The Pandemic Dilemmas Confronting Thrift Stores
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Originally published as "The Pandemic Dilemmas Confronting Thrift Stores, Spotlight on Poverty and Opportunity, September 23, 2020.
They approached the meeting site cautiously, arriving singly and standing an awkward distance apart from each other. Instead of meeting inside the local community center, they met in the shade of an outdoor pavilion. Instead of the warm sound of conversation and laughter, the conversation is stilted: “oh, is that you? I could hardly recognize you with your mask on!” It was a meeting of a community-based thrift store – a small volunteer operation, run almost exclusively by women in their 60’s, 70’s, 80’s, and 90’s. The volunteers had gathered to discuss how they might respond to the pandemic.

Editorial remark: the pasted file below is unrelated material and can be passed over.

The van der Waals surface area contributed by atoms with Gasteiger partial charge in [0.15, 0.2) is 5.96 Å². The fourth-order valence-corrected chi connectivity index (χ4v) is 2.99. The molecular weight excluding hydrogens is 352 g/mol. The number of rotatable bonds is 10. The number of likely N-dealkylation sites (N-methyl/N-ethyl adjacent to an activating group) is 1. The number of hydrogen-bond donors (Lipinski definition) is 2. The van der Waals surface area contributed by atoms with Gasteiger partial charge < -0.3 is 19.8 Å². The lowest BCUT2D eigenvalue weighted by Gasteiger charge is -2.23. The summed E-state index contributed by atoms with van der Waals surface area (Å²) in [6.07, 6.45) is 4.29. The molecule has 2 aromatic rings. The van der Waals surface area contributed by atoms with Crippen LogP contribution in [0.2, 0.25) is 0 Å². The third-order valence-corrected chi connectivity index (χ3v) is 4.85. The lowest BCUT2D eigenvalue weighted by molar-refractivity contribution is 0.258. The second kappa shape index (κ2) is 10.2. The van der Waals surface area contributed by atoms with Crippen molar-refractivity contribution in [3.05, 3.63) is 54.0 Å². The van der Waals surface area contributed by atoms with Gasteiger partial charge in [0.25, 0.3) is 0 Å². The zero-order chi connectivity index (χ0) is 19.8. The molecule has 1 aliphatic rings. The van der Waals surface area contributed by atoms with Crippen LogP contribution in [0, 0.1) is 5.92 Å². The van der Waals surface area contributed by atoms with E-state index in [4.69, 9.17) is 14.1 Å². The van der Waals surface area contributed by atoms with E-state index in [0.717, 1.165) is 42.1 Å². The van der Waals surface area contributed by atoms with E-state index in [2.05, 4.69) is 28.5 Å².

The thrift store in rural Penobscot County, Maine had been closed since mid-March once the full impact of the pandemic became clear. The women, who typically spend one day per week sorting and selling used goods, know they fall into the high-risk category for complications associated with COVID-19. They are all over age 65 – a population that has to date, made up eight out of ten COVID-19-related deaths in the United States and nearly all deaths in Maine. Almost 28% of cases in the state are among those 60 years and older; 52% of all cases are women. Many of the thrift shop volunteers have underlying health conditions – or live with those who do – a factor associated with more severe COVID-19 outcomes. And all volunteer in a small space with cramped, crowded aisles that attracts throngs of community members to shop, socialize, and donate. All these factors combine to make volunteering in a thrift shop an activity of the “highest risk” for seniors.